Want to know how to make poached eggs? Julia Child has got you covered. After all, there's no better chef to teach how us how to make perfect poached eggs than the woman who taught millions of home cooks how to cook through her TV shows. Her poached egg recipe requires a bit more patience, but you'll never go back to making poached eggs in the microwave after just one bite.
How to Make Poached Eggs Julia Child-Style
Julia Child's poached egg recipe starts off basic: Boil a large pot of water. Then, poke a teeny-tiny hole in your egg using a safety pin to release any air inside. Trapped air can cause eggshells to crack, which is the opposite of what you want. The hole is small enough that you needn't worry about any liquids escaping. Gently lower the egg in its shell in the pot of boiling water for 10 seconds and 10 seconds only. Then, remove it with a slotted spoon and turn down the heat, waiting until the water has reached a simmer.
Wait, isn't this a poached egg recipe and not a hard-boiled egg recipe? You're right! The next step is to crack the egg and gently release it into the simmering water. Let the egg cook for about 3 to 4 minutes, then remove with your slotted spoon. Let it drain over the pot. Once you've got your perfectly poached egg out of the pot, place it on a whole-wheat English muffin for a healthy eggs Benedict.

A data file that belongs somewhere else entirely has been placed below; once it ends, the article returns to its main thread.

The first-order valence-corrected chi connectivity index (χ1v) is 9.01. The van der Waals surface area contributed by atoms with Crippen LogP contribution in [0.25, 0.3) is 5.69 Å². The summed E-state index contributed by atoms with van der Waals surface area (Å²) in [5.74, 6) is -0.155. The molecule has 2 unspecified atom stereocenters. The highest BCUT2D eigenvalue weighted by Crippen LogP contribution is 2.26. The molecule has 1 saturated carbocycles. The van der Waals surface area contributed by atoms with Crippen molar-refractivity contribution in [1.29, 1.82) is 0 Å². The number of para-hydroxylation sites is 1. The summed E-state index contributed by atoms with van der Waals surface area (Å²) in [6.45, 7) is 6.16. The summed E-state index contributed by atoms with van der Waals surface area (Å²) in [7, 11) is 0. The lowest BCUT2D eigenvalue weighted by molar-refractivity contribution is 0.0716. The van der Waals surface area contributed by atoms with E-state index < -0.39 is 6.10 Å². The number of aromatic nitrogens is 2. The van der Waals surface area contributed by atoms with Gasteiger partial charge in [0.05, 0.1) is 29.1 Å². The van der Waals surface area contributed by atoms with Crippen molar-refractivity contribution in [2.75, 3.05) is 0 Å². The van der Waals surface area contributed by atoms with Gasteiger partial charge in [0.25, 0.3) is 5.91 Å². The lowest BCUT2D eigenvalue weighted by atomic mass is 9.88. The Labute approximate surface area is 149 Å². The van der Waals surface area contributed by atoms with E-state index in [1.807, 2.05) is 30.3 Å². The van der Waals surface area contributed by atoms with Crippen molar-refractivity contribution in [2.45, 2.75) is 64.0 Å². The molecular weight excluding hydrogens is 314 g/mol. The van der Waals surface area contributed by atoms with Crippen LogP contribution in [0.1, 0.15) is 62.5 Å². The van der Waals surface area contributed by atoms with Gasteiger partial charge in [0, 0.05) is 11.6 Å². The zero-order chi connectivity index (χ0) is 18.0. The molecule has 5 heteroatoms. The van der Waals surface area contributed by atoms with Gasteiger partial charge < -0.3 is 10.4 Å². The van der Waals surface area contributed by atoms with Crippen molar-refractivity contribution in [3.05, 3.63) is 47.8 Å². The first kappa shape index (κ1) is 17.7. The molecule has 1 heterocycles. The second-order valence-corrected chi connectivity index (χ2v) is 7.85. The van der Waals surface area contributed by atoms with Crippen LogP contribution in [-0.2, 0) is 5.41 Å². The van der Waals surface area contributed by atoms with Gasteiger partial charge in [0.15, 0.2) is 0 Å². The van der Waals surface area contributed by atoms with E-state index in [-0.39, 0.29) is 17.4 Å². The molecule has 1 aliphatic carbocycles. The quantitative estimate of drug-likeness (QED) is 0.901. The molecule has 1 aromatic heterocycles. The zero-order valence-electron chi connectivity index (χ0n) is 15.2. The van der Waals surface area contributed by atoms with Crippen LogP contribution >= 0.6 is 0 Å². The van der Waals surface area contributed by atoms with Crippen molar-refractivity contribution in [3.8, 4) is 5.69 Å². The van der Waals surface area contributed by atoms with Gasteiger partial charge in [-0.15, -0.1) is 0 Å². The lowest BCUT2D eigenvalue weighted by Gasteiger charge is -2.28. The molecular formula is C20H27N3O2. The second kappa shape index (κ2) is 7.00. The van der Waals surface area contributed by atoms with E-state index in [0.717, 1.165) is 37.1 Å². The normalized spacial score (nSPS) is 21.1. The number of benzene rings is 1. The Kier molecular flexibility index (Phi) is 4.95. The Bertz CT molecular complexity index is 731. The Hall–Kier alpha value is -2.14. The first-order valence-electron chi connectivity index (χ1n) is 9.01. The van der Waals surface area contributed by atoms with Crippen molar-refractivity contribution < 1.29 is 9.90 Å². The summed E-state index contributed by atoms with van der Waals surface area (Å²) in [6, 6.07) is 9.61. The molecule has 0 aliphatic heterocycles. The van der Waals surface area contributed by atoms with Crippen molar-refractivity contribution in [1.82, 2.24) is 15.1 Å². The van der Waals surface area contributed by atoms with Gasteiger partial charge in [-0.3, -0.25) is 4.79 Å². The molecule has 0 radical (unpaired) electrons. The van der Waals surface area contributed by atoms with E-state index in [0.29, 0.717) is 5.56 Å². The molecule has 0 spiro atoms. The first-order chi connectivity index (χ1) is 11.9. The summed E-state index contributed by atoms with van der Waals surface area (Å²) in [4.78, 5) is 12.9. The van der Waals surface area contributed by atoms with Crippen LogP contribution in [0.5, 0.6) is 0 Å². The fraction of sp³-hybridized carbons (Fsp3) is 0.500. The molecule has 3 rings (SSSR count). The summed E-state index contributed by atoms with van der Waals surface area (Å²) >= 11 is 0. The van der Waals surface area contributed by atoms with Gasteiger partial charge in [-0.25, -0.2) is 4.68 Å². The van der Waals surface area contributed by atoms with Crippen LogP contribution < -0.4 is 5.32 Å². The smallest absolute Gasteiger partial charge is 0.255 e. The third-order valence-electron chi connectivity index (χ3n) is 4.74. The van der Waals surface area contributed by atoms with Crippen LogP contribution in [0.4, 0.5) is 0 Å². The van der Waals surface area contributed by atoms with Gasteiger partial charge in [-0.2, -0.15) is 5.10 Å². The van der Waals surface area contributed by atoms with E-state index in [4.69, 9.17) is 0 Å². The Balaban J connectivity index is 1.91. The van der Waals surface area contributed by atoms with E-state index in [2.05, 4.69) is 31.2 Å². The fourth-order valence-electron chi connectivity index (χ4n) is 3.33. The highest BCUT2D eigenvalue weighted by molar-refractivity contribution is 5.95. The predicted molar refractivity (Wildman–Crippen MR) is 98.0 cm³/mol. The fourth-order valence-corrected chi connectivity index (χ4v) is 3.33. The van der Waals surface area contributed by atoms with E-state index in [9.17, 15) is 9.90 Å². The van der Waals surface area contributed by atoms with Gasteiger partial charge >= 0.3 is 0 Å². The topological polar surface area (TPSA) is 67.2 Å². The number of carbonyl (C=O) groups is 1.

So, why boil your eggs first? That 10-second dip helps the egg keep its shape when it hits the simmering water, preventing those annoying stringy bits that float away the minute you put an egg in water. Plus, this egg-poaching method doesn't even really create that much extra mess because it uses the same pot of water for boiling and poaching. You just have to be willing to wait a few extra minutes for the water to reach boiling — and that's an easy ask if the result is a flawless poached egg every time.